COLLABORATORS: ISAAC SALIER-HELLENDAG, XIAOMENG ZHONG
Digg is a social content aggregation website. Users who participate in this site submit news articles, webpages, videos, or anything of general interest. These submissions are reviewed by other users of the site, and if they find it interesting, they "digg" it. Stories that receive enough votes bubble up to the frontpage, a part of the website that is accessed by its millions of users. This process is continuous and never-ending, providing a steady churn of stories that bubble to the frontpage. In essence, it relies on the community using the website to collectively create this public good.
As a consequence of its natural appeal, Digg has grown to become an extremely busy place. Currently, it has been speculated that there are 2-3 million registered users of the site. This means that a story on the frontpage can be extremely favorable for website operators, as it provides free exposure and marketing to hundreds of thousands of users, and also yields a generous spike in ad revenue.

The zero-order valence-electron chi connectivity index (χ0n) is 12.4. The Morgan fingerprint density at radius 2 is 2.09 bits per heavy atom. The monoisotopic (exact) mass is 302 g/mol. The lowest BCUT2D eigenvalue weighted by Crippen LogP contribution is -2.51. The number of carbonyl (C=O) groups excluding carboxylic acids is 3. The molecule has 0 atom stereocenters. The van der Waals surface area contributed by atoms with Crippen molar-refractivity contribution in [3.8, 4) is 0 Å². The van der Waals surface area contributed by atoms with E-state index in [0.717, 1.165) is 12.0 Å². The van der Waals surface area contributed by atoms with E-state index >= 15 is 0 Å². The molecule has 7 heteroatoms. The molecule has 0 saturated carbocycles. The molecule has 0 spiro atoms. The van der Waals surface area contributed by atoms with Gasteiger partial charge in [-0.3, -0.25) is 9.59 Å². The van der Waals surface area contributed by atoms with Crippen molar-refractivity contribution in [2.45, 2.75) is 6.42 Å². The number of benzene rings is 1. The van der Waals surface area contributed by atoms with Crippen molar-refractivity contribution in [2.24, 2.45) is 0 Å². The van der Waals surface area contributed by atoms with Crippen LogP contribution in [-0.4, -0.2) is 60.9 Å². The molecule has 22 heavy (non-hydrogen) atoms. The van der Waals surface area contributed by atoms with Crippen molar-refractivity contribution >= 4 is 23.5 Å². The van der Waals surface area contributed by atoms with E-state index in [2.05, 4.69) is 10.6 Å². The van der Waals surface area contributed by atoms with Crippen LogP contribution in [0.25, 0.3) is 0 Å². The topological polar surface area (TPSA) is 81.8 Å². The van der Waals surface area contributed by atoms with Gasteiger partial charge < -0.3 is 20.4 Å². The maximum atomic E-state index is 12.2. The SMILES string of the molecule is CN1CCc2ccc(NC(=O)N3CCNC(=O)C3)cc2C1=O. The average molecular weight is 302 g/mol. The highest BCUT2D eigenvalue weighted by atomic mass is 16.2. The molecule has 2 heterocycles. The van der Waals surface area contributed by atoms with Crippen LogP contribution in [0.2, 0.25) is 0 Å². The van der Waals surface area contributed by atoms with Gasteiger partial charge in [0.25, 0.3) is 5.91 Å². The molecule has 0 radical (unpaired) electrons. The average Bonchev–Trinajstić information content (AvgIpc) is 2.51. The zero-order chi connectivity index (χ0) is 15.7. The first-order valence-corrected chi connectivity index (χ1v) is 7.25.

With these advantages laid out, it is hardly a surprise that people attempt to game submissions so that they can reach the frontpage. By providing enough votes during the "Upcoming" stage of the story, one could provide enough momentum to propel the story on to the frontpage. It has been speculated that users reach out to their social network to provide this initial bout of votes. Services(clickfarms) that promise to put a story on to the frontpage charge upwards of a thousand dollars for each story.
The motive behind this project was to visualize this phenomenon at play, and give the users a tool to distinguish between the genuinely interesting stories and the gamed stories at any point on the frontpage. At this point in the project, design concepts have been generated, and data analysis has been done to validate the hypothesis. Please see the presentation below for these. Implementation is currently underway. If you have any thoughts about the project, feel free to write to me.